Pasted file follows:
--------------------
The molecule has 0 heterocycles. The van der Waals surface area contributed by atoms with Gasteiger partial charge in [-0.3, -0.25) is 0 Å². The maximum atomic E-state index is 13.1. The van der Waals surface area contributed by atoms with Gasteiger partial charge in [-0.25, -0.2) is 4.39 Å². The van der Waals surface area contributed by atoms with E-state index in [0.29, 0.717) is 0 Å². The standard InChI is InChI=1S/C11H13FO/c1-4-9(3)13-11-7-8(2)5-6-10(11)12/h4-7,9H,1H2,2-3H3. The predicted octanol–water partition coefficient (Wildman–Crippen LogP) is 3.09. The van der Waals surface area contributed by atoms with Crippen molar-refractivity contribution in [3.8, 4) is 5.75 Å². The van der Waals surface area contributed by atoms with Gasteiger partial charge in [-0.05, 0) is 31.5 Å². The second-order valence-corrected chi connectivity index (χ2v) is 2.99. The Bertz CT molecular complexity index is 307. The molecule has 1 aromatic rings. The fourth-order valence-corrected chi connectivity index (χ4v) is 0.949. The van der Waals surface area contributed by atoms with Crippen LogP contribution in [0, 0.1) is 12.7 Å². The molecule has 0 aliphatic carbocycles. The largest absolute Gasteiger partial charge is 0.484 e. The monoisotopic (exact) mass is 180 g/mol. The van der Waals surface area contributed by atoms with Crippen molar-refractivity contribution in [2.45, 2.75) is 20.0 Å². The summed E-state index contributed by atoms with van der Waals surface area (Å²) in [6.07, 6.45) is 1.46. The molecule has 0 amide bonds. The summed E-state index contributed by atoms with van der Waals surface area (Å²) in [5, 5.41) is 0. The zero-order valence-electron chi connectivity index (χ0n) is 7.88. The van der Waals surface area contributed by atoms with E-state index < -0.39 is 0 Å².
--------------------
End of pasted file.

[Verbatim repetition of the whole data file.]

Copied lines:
The molecule has 0 heterocycles. The van der Waals surface area contributed by atoms with Gasteiger partial charge in [-0.3, -0.25) is 0 Å². The maximum atomic E-state index is 13.1. The van der Waals surface area contributed by atoms with Gasteiger partial charge in [-0.25, -0.2) is 4.39 Å². The van der Waals surface area contributed by atoms with E-state index in [0.29, 0.717) is 0 Å². The standard InChI is InChI=1S/C11H13FO/c1-4-9(3)13-11-7-8(2)5-6-10(11)12/h4-7,9H,1H2,2-3H3. The predicted octanol–water partition coefficient (Wildman–Crippen LogP) is 3.09. The van der Waals surface area contributed by atoms with Crippen molar-refractivity contribution in [3.8, 4) is 5.75 Å². The van der Waals surface area contributed by atoms with Gasteiger partial charge in [-0.05, 0) is 31.5 Å². The second-order valence-corrected chi connectivity index (χ2v) is 2.99. The Bertz CT molecular complexity index is 307. The molecule has 1 aromatic rings. The fourth-order valence-corrected chi connectivity index (χ4v) is 0.949. The van der Waals surface area contributed by atoms with Crippen LogP contribution in [0, 0.1) is 12.7 Å². The molecule has 0 aliphatic carbocycles. The largest absolute Gasteiger partial charge is 0.484 e. The monoisotopic (exact) mass is 180 g/mol. The van der Waals surface area contributed by atoms with Crippen molar-refractivity contribution in [2.45, 2.75) is 20.0 Å². The summed E-state index contributed by atoms with van der Waals surface area (Å²) in [6.07, 6.45) is 1.46. The molecule has 0 amide bonds. The summed E-state index contributed by atoms with van der Waals surface area (Å²) in [5, 5.41) is 0. The zero-order valence-electron chi connectivity index (χ0n) is 7.88. The van der Waals surface area contributed by atoms with E-state index < -0.39 is 0 Å².